It’s worth listening when an expert who has not been slow to criticise the EU’s Common Agricultural Policy speaks up for it.
High farmer support prices that kept the price of food high in Europe were often targeted by Alan Matthews, when he was the professor of European agricultural policy at Trinity College, Dublin.
But that was in the 1990s and earlier, before Agriculture Commissioner Franz Fischler started to transform the CAP.
Now Professor Emeritus, Matthews continues to keep a close eye on the CAP, and makes his views known on the www.capreform.eu blog
In his latest contribution, he has revisited the question of what role the agriculture policy continues to play in poverty in the EU.
He made a submission to the Commission on Food and Poverty, which has been established by the Fabian Society in the UK, to examine how poverty relates to the food system.
The Commission has found that many people on low incomes are unable to access affordable, nutritious food.
Changes to household incomes, food prices and the price of other essential living costs, had made food less affordable for those on low incomes.
The price of food in the UK began to rise from 2006.
As healthy diets became more expensive, poor households responded by buying cheaper, less nutritious food.
Those on the lowest incomes are eating less fruit and vegetables, more salt, more sugar, more saturated fat and more processed foods.
The poor are one and a half times more likely to suffer from diabetes, and while child obesity is falling dramatically in high-income UK households, it is still unrelenting in low-income households.
But the CAP is no longer the culprit, says Matthews.
He argues that the impact of agricultural policy on food prices is now much more limited, other than for commodities such as beef, poultrymeat, potatoes, tomatoes and possibly fruit, where high tariff protection keeps prices within the EU higher than they otherwise need to be.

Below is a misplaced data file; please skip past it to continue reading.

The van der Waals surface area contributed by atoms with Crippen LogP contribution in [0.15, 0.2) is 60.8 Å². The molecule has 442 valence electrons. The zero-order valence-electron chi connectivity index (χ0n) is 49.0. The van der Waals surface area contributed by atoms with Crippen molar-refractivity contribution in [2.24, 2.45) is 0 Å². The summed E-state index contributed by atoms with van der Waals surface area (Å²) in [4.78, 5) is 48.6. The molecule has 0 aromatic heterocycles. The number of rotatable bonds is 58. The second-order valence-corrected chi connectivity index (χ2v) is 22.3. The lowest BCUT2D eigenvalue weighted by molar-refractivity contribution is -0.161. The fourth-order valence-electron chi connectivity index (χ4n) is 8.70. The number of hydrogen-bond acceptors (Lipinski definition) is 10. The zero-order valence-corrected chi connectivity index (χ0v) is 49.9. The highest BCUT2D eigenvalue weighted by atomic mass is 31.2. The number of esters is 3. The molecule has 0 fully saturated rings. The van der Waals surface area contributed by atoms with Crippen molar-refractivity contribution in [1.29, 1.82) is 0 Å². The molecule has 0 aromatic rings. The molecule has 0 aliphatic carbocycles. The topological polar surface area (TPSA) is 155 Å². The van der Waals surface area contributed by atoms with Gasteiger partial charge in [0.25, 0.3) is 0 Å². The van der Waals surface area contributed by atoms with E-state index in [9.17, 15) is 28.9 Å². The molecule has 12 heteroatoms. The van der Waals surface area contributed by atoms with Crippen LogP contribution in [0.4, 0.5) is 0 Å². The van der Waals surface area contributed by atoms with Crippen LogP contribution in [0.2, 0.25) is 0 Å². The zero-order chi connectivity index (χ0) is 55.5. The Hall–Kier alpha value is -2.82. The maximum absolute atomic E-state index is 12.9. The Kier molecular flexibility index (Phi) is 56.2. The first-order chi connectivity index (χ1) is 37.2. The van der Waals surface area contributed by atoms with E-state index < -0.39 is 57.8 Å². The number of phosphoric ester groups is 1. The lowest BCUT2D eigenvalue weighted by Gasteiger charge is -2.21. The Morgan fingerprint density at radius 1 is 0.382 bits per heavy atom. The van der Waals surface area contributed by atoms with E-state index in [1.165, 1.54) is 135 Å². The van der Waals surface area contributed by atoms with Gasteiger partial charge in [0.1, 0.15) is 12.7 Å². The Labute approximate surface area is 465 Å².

Previously, farm incomes were supported by high product prices.
Farmgate prices in the EU were up to twice world market levels, and in some cases (such as sugar) even higher.
This hit consumers.
The CAP today is a very different animal, according to Alan Matthews.
The stimulus to farm production has been greatly reduced.
Dairy quotas went last April, sugar quotas will go in October, 2017, which should lower prices further.
The farmer’s share of the price the consumer pays is now relatively small.
Using agricultural policy to influence food consumption doesn’t work, says Matthews.
Farmers will be glad to hear the prices they are paid don’t cause food poverty and ill-health.
Matthews suggests instead that nutrition be improved by policies such as tax on fat consumption.
And he says food prices in the medium-term depend heavily on agricultural research to raise farm productivity in a sustainable way.
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